12 “Standard of Care” Practices for Newborns (& Mom) You Should Skip

Induction of Early Labor

–If at all possible (leaving out emergency situations such as Preeclampsia, etc.) inducing early labor should be avoided.

“Women who are induced early are more likely to need other interventions and to wind up delivering their babies surgically through a cesarean section and the infants are more likely to require intensive care,” says Maureen Corry, M.P.H., Executive Director at Childbirth Connection.

It’s also valuable to remember 2 things when it comes to early delivery:

  • 1. There is something higher than you driving the force that determines how long a baby stays in the womb. I like to call it G-d but you can call it whatever you like. The fact is, babies come when they are ready and no one determines that better than “nature”, the baby, and G-d.
  • 2. A babies brain develops at an alarming rate during the final 4-6 weeks in the womb. You don’t want to miss out on this portion of growth for the baby simple due to your discomfort or impatience.

Induction of Labor at Full Term with Medical Necessity

–Induction of labor, even at “full term” often leads to a snowball of interventions which run the risk of leading to a c-section. In addition to the risk of a c-section, we know Pitocin and other labor augmenting drugs, can have an unpredictable effect upon the baby through the labor process.

An Elective C-Section for Otherwise Healthy Moms & Babies

– The squeezing process of labor primes a babies lungs to prepare them for their first breath and life in the outside world. This squeezing is vital in aiding in a newborn breathing efficiently. The further squeezing of delivery through vaginal canal is also vitally important as it removes all the fluid from the baby. It is also the best method of delivery for the mother. It removes the risk of cutting the mother, infection, cutting to deeply into the abdomen (which in the past has resulted in sliced baby bottoms), lowers recovery time, releases the proper bonding hormones and so much more.

“The safest method for both mom and baby is an uncomplicated vaginal birth,” says Catherine Spong, M.D., of the Eunice Kennedy Shriver National Institute of Child Health and Human Development.

It is also important to note in this section that repeat C-sections due to a c-section in a previous delivery is not based upon evidence. The risk of rupture is remarkably low (you can find tons of information to support this statement) and success among those who attempt a VBAC are remarkable high.

Ultrasounds Post 24 Weeks

–Ultrasounds already have a margin of error, even in the early weeks of pregnancy. As the baby develops, ultrasounds do not loose their margin of error or inaccuracy but do often lead towards “fear” induced decisions not entirely based upon truth. Late term ultrasounds are linked with an increase in C-sections. How could this be you ask? Easy, people believe the ultrasound gives a certain amount of insight as to a baby’s development, when in actuality is can be wrong, misinterpreted, or inaccurate leading the medical care provider and the parent to make hasty decisions resulting in augmented labor and/or c-sections.

Continuous Fetal Monitoring

–Unless you are in a high risk situation, continuous fetal monitoring is not necessary and often prohibits smooth progression of labor. Labor is often most successful when the laboring mother can utilize gravity, move about, stay comfortable in her positions, and go-with-the-flow. Continuous fetal monitoring restricts the mother’s ability to move labor along naturally. Monitoring the baby during labor can be done periodically with mobile heart monitors or occasionally allowing to be monitored for a 10-15min period of time then released again to labor independently.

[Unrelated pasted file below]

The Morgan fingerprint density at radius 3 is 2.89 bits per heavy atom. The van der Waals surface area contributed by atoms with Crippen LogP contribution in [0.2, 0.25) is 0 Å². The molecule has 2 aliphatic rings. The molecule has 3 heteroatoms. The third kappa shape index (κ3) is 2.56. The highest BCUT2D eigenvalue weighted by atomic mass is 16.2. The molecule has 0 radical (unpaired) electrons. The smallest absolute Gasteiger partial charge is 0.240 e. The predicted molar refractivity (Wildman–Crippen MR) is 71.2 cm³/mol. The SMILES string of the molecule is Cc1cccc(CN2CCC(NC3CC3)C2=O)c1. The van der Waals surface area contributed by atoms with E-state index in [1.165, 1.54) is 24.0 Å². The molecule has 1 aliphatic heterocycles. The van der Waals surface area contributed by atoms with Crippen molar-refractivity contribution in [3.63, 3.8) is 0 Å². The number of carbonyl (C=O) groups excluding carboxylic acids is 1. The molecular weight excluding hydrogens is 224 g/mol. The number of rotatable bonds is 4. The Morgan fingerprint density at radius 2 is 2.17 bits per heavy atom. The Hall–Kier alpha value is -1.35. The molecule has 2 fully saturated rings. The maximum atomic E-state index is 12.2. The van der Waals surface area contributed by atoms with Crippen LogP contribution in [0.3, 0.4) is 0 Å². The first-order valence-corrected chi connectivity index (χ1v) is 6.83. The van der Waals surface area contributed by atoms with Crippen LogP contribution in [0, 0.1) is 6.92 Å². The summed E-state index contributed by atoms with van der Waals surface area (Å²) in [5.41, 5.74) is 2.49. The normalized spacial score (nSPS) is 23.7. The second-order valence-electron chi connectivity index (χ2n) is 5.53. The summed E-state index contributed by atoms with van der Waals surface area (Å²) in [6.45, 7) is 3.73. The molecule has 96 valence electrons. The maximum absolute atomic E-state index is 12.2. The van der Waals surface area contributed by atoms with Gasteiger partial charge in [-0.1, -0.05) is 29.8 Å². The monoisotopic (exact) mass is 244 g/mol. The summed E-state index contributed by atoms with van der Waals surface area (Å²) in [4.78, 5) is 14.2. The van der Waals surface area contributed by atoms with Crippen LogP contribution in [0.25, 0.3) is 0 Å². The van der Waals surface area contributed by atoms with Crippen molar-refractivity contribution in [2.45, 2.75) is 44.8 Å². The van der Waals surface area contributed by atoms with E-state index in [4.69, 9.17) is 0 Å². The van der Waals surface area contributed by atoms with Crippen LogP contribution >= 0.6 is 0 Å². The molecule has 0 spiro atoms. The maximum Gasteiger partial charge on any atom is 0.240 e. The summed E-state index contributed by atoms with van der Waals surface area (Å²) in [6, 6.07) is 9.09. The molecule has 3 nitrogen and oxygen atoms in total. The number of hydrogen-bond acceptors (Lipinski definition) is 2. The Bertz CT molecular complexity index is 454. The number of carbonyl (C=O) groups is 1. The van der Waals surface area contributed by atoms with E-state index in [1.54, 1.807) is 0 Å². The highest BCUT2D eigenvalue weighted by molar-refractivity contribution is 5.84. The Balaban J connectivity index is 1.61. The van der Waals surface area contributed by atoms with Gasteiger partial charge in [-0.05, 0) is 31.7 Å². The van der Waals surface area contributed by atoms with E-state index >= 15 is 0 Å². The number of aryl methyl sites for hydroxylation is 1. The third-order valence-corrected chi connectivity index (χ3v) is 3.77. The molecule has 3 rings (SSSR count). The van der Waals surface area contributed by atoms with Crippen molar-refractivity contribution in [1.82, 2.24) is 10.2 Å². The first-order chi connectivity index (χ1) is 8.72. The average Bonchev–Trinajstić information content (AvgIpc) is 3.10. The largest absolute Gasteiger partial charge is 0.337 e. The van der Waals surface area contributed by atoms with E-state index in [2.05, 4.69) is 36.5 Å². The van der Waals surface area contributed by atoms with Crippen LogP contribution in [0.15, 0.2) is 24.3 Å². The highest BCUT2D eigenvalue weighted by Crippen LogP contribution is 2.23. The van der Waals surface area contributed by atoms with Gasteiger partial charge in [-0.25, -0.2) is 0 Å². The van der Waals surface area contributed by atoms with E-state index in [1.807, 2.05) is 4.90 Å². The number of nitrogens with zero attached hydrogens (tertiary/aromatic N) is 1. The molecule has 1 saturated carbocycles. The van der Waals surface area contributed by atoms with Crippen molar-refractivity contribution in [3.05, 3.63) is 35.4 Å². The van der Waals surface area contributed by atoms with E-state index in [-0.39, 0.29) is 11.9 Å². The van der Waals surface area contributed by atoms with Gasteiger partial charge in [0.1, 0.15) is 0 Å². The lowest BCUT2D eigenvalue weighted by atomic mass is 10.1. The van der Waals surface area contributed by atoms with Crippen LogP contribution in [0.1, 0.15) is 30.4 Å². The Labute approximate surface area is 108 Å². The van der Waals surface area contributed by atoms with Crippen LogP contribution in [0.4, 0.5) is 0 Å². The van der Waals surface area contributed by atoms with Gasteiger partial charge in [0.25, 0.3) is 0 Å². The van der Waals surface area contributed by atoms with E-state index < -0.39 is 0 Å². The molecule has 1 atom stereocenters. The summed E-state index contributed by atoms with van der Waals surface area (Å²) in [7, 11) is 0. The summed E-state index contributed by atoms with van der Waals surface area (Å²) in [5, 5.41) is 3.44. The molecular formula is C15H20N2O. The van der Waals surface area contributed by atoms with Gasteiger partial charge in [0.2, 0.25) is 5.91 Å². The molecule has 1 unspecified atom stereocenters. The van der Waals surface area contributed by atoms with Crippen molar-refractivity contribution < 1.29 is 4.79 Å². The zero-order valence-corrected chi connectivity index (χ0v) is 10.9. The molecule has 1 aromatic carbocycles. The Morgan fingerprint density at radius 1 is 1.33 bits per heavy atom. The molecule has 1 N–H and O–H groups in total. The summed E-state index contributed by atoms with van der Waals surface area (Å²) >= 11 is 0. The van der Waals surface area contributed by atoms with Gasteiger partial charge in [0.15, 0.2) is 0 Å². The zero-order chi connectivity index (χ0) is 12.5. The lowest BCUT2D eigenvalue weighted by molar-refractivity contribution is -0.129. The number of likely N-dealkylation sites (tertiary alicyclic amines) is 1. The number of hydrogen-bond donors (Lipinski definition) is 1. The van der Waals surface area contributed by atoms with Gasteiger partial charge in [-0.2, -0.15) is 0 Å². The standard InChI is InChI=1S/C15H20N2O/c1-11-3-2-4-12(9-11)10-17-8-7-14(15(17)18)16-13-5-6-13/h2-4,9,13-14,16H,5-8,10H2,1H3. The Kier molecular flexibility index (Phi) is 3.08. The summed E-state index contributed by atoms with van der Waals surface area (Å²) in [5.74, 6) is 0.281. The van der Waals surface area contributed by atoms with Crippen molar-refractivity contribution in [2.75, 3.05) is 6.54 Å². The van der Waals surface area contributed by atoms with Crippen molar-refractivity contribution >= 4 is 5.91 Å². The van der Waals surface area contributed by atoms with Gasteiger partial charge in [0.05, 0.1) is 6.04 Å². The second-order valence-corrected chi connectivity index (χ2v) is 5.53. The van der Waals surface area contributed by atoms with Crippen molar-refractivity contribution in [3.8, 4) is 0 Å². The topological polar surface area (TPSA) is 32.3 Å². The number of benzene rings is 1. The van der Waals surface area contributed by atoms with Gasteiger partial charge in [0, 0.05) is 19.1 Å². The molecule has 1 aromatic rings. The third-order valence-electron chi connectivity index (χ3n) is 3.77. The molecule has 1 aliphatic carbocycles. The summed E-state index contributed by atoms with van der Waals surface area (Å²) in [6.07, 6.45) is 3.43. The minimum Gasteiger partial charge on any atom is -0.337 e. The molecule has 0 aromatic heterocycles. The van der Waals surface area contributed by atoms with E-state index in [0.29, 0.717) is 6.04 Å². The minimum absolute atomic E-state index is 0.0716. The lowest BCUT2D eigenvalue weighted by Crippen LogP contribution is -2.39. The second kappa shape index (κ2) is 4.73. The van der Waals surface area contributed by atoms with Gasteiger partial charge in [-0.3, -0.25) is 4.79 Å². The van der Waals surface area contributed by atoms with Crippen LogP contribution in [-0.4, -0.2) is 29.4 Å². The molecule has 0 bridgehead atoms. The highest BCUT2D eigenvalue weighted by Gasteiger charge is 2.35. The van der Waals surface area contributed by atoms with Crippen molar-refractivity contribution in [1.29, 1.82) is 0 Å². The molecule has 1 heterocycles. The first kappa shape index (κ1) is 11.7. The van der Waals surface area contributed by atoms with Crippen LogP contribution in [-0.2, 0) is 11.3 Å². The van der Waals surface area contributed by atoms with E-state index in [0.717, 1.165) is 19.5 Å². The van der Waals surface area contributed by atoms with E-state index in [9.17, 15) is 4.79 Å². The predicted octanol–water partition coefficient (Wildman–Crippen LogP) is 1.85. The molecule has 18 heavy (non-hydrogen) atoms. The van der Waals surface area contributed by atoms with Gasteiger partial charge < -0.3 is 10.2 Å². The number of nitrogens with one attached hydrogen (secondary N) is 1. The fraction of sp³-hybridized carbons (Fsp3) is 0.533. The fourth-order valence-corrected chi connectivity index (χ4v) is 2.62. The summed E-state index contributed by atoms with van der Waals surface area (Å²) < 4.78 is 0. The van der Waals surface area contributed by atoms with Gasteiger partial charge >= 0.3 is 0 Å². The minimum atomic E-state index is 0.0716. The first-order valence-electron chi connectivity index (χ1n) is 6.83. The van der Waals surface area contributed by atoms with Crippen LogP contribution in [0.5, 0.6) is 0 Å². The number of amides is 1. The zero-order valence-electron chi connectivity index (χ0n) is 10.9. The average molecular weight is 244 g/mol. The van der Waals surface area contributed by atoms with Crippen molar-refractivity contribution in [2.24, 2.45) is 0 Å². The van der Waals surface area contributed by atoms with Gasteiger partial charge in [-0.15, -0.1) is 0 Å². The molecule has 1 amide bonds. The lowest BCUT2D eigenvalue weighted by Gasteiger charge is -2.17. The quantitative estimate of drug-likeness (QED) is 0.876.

Artificially Rupturing Membranes

–If this intervention is done too early or without a steady movement through transition, it does not ensure moving labor along. In fact, it can slow labor down at times, make it more “painful”, and/or put the laboring mother at risk for a c-section. It can intensify contractions for the mother, causing her to consider an epidural or tighten up during labor stalling labor and slowing it down. It can also cause the medical staff to believe the baby is at risk of infection if not delivered in a specific amount of time (I’m not a believer in this risk until 24-36 hours has passed).


–This is against what nature already put into place. The Vagina has the ability to stretch and deliver a baby, especially when the delivery of the baby is done slowly, without rushing, which allows the stretching to happen naturally. Along with this, many midwives will use oil to aid in lubrication. I personally experienced a great midwife who used warm rags to counter the outward stretching while allowing me to push. It was incredibly gentle. Healing after an episiotomy can be difficult and painful and often it is entirely unnecessary.

Immediate Cord Clamping

–Clamping the cord within moments of delivery does 2 things.

  • 1. Restricts the oxygen rich blood from the placenta and cord (along with stem cells) from entering the baby.
  • 2. Delays skin-to-skin between mother and baby.
  • Babies naturally come out a little blue, they haven’t been breathing in the womb. Leaving the cord in tact (there are many, many benefits these are just a few) allows for the placenta and cord to work in unison with the babies lungs to help the baby continue to get oxygen while taking his first breaths. It also aids in “pinking” up the baby as the transition takes place from womb to world. Read here for more info on Delayed Cord Clamping.

    Letting the Baby Leave Your Arms (even for routine vitals)

    –Vitals can be taken of the baby directly on the mothers chest. Immediate skin-to-skin is what is best for both mom and baby. There is no rush. There is no medical necessity for the baby to go to the warmer. There is no reason to let go of your baby…well ever if you don’t want to.